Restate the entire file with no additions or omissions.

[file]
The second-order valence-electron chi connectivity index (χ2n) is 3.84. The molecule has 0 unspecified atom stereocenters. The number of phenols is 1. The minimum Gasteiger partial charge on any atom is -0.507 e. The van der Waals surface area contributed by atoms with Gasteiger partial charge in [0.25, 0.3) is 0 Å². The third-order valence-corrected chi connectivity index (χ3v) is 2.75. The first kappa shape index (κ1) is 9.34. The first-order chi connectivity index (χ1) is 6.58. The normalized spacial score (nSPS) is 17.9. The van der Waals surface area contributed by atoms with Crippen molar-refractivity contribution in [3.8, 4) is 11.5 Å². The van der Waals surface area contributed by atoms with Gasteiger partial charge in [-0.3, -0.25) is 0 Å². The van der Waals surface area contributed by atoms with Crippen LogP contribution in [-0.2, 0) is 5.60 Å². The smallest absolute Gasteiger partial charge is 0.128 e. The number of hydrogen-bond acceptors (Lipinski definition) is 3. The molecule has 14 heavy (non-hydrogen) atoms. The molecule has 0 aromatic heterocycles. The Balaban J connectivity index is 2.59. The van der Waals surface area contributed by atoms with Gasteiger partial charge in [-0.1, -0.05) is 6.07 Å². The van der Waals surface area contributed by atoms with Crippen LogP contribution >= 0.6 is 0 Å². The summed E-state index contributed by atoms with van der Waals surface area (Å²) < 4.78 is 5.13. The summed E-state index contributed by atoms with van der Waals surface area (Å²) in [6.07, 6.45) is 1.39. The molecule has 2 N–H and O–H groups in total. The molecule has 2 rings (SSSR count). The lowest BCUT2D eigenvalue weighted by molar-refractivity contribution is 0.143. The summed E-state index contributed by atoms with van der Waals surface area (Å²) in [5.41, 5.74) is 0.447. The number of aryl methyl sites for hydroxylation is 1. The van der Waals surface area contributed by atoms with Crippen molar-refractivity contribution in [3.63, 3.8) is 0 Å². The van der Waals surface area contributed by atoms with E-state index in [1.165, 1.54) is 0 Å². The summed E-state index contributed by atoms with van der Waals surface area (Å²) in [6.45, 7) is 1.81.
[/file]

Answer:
The second-order valence-electron chi connectivity index (χ2n) is 3.84. The molecule has 0 unspecified atom stereocenters. The number of phenols is 1. The minimum Gasteiger partial charge on any atom is -0.507 e. The van der Waals surface area contributed by atoms with Gasteiger partial charge in [0.25, 0.3) is 0 Å². The third-order valence-corrected chi connectivity index (χ3v) is 2.75. The first kappa shape index (κ1) is 9.34. The first-order chi connectivity index (χ1) is 6.58. The normalized spacial score (nSPS) is 17.9. The van der Waals surface area contributed by atoms with Crippen molar-refractivity contribution in [3.8, 4) is 11.5 Å². The van der Waals surface area contributed by atoms with Gasteiger partial charge in [-0.3, -0.25) is 0 Å². The van der Waals surface area contributed by atoms with Crippen LogP contribution in [-0.2, 0) is 5.60 Å². The smallest absolute Gasteiger partial charge is 0.128 e. The number of hydrogen-bond acceptors (Lipinski definition) is 3. The molecule has 14 heavy (non-hydrogen) atoms. The molecule has 0 aromatic heterocycles. The Balaban J connectivity index is 2.59. The van der Waals surface area contributed by atoms with Gasteiger partial charge in [-0.1, -0.05) is 6.07 Å². The van der Waals surface area contributed by atoms with Crippen LogP contribution >= 0.6 is 0 Å². The summed E-state index contributed by atoms with van der Waals surface area (Å²) < 4.78 is 5.13. The summed E-state index contributed by atoms with van der Waals surface area (Å²) in [6.07, 6.45) is 1.39. The molecule has 2 N–H and O–H groups in total. The molecule has 2 rings (SSSR count). The lowest BCUT2D eigenvalue weighted by molar-refractivity contribution is 0.143. The summed E-state index contributed by atoms with van der Waals surface area (Å²) in [5.41, 5.74) is 0.447. The number of aryl methyl sites for hydroxylation is 1. The van der Waals surface area contributed by atoms with Crippen molar-refractivity contribution in [3.63, 3.8) is 0 Å². The van der Waals surface area contributed by atoms with E-state index in [1.165, 1.54) is 0 Å². The summed E-state index contributed by atoms with van der Waals surface area (Å²) in [6.45, 7) is 1.81.